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Title: Connectivity and free-surface effects in polymer glasses

Abstract

The glass transition is one of the few unsolved problems in condensed matter physics: agreement on the cause of the slowing down of structural relaxation in glass-forming liquids is lacking. Glasses are amorphous solids, which do not possess the long-range crystalline order, yet display arrested dynamics and the shear elastic modulus characteristic of equilibrium elasticity. It has been suggested that due to the influence of intramolecular interactions and chain connectivity, the nature of the glass transition in polymers and in standard glass-formers is fundamentally different. Here, we discuss the role of connectivity in polymer glasses, demonstrating that although covalent bonding promotes glass formation, bonding sequentiality that defines a polymer chain is not critical in the bulk: glassy dynamics is purely a result of the number of connections per particle, independently of how these connections are formed, agreeing with the classical Phillips-Thorpe topological constraint theory. We show that bonding sequentiality does play an important role in the surface effects of the glass, highlighting a major difference between polymeric and colloidal glasses. Further, we identify the heterogenous dynamics of model coarse-grained polymer chains both in ‘bulk’ and near the free surface, and demonstrate characteristic domain patterns in local displacement and connectivity.

Authors:
ORCiD logo [1];  [2];  [1];  [2]
  1. Los Alamos National Lab. (LANL), Los Alamos, NM (United States)
  2. Univ. of Cambridge (United Kingdom)
Publication Date:
Research Org.:
Los Alamos National Lab. (LANL), Los Alamos, NM (United States)
Sponsoring Org.:
USDOE
OSTI Identifier:
1501808
Report Number(s):
LA-UR-18-25676
Journal ID: ISSN 2045-2322
Grant/Contract Number:  
89233218CNA000001
Resource Type:
Accepted Manuscript
Journal Name:
Scientific Reports
Additional Journal Information:
Journal Volume: 9; Journal Issue: 1; Journal ID: ISSN 2045-2322
Publisher:
Nature Publishing Group
Country of Publication:
United States
Language:
English
Subject:
75 CONDENSED MATTER PHYSICS, SUPERCONDUCTIVITY AND SUPERFLUIDITY

Citation Formats

Lappala, Anna, Sefton, Luke, Fenimore, Paul, and Terentjev, Eugene. Connectivity and free-surface effects in polymer glasses. United States: N. p., 2019. Web. doi:10.1038/s41598-019-40286-2.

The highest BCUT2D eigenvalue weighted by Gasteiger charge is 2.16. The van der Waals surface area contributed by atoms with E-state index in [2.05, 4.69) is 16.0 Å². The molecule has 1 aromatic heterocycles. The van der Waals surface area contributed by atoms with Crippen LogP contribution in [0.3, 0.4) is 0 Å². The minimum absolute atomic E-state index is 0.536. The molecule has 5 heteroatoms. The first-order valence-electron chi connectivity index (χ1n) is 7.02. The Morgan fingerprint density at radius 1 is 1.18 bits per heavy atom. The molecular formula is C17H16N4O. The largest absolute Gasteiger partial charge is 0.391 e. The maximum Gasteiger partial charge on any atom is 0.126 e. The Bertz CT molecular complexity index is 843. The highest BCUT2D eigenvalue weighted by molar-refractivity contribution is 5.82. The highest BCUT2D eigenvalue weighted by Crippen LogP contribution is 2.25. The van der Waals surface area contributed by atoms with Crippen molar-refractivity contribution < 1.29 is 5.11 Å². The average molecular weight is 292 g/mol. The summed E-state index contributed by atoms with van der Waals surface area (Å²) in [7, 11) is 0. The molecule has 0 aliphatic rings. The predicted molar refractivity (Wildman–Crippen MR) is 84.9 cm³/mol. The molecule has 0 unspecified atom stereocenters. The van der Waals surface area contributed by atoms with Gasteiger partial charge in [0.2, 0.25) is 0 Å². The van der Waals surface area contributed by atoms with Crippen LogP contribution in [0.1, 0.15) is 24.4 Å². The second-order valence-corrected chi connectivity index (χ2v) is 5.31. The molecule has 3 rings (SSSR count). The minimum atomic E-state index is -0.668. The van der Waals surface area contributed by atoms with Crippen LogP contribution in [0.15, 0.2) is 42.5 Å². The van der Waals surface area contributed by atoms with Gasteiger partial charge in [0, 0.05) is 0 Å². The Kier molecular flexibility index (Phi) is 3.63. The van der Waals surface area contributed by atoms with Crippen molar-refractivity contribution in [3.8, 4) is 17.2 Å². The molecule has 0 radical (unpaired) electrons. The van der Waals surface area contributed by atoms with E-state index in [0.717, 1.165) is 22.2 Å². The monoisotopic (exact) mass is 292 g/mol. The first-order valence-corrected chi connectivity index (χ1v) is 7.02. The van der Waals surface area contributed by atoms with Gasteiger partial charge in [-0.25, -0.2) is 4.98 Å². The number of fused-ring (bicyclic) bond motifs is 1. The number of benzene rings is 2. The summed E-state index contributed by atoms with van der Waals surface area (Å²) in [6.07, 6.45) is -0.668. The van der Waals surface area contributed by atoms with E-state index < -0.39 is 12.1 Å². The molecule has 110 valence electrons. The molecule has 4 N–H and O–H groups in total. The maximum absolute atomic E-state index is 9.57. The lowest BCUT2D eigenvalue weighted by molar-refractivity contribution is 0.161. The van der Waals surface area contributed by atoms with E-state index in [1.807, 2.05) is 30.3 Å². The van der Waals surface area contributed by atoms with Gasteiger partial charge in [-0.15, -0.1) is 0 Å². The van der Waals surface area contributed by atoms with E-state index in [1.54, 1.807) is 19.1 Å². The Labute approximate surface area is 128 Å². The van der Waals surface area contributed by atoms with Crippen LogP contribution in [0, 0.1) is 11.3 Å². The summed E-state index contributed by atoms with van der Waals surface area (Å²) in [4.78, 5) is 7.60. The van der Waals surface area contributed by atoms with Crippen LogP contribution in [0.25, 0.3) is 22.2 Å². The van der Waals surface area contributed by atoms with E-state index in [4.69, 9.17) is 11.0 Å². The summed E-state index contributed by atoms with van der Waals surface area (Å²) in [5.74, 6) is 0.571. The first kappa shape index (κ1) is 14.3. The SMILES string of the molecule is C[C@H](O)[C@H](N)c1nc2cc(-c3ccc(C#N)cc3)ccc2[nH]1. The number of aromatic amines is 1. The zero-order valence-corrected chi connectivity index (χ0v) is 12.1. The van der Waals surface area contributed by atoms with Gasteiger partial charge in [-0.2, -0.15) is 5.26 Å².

Lappala, Anna, Sefton, Luke, Fenimore, Paul, & Terentjev, Eugene. Connectivity and free-surface effects in polymer glasses. United States. doi:10.1038/s41598-019-40286-2.
Lappala, Anna, Sefton, Luke, Fenimore, Paul, and Terentjev, Eugene. Thu . "Connectivity and free-surface effects in polymer glasses". United States. doi:10.1038/s41598-019-40286-2. https://www.osti.gov/servlets/purl/1501808.
@article{osti_1501808,
title = {Connectivity and free-surface effects in polymer glasses},
author = {Lappala, Anna and Sefton, Luke and Fenimore, Paul and Terentjev, Eugene},
abstractNote = {The glass transition is one of the few unsolved problems in condensed matter physics: agreement on the cause of the slowing down of structural relaxation in glass-forming liquids is lacking. Glasses are amorphous solids, which do not possess the long-range crystalline order, yet display arrested dynamics and the shear elastic modulus characteristic of equilibrium elasticity. It has been suggested that due to the influence of intramolecular interactions and chain connectivity, the nature of the glass transition in polymers and in standard glass-formers is fundamentally different. Here, we discuss the role of connectivity in polymer glasses, demonstrating that although covalent bonding promotes glass formation, bonding sequentiality that defines a polymer chain is not critical in the bulk: glassy dynamics is purely a result of the number of connections per particle, independently of how these connections are formed, agreeing with the classical Phillips-Thorpe topological constraint theory. We show that bonding sequentiality does play an important role in the surface effects of the glass, highlighting a major difference between polymeric and colloidal glasses. Further, we identify the heterogenous dynamics of model coarse-grained polymer chains both in ‘bulk’ and near the free surface, and demonstrate characteristic domain patterns in local displacement and connectivity.},
doi = {10.1038/s41598-019-40286-2},
journal = {Scientific Reports},
number = 1,
volume = 9,
place = {United States},
year = {2019},
month = {3}
}

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